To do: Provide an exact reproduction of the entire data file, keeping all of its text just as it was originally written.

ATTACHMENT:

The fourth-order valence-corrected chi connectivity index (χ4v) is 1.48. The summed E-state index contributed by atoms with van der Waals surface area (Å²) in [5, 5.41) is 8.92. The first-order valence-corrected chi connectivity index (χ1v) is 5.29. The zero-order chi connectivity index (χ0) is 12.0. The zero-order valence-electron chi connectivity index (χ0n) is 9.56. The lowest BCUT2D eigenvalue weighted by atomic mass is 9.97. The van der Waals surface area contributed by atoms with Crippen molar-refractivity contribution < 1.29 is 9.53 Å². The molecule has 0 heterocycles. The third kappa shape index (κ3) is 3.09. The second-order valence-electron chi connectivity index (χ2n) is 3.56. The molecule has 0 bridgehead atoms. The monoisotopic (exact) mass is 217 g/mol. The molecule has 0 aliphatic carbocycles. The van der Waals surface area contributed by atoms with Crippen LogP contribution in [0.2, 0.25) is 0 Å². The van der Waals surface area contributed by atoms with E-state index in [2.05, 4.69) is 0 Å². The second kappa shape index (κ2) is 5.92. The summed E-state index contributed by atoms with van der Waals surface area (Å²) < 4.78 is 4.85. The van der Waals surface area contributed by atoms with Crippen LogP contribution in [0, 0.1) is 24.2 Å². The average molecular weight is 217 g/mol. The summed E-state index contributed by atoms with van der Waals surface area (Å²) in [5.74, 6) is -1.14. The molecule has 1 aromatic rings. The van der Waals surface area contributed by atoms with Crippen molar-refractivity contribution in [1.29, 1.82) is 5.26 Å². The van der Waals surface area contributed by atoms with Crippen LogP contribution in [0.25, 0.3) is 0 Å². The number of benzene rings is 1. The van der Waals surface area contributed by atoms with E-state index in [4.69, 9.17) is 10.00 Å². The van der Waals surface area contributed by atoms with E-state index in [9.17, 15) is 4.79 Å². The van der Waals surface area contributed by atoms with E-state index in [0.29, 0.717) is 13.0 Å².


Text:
The fourth-order valence-corrected chi connectivity index (χ4v) is 1.48. The summed E-state index contributed by atoms with van der Waals surface area (Å²) in [5, 5.41) is 8.92. The first-order valence-corrected chi connectivity index (χ1v) is 5.29. The zero-order chi connectivity index (χ0) is 12.0. The zero-order valence-electron chi connectivity index (χ0n) is 9.56. The lowest BCUT2D eigenvalue weighted by atomic mass is 9.97. The van der Waals surface area contributed by atoms with Crippen molar-refractivity contribution < 1.29 is 9.53 Å². The molecule has 0 heterocycles. The third kappa shape index (κ3) is 3.09. The second-order valence-electron chi connectivity index (χ2n) is 3.56. The molecule has 0 bridgehead atoms. The monoisotopic (exact) mass is 217 g/mol. The molecule has 0 aliphatic carbocycles. The van der Waals surface area contributed by atoms with Crippen LogP contribution in [0.2, 0.25) is 0 Å². The van der Waals surface area contributed by atoms with E-state index in [2.05, 4.69) is 0 Å². The second kappa shape index (κ2) is 5.92. The summed E-state index contributed by atoms with van der Waals surface area (Å²) < 4.78 is 4.85. The van der Waals surface area contributed by atoms with Crippen LogP contribution in [0, 0.1) is 24.2 Å². The average molecular weight is 217 g/mol. The summed E-state index contributed by atoms with van der Waals surface area (Å²) in [5.74, 6) is -1.14. The molecule has 1 aromatic rings. The van der Waals surface area contributed by atoms with Crippen molar-refractivity contribution in [1.29, 1.82) is 5.26 Å². The van der Waals surface area contributed by atoms with Crippen LogP contribution in [0.25, 0.3) is 0 Å². The number of benzene rings is 1. The van der Waals surface area contributed by atoms with E-state index in [4.69, 9.17) is 10.00 Å². The van der Waals surface area contributed by atoms with E-state index in [9.17, 15) is 4.79 Å². The van der Waals surface area contributed by atoms with E-state index in [0.29, 0.717) is 13.0 Å².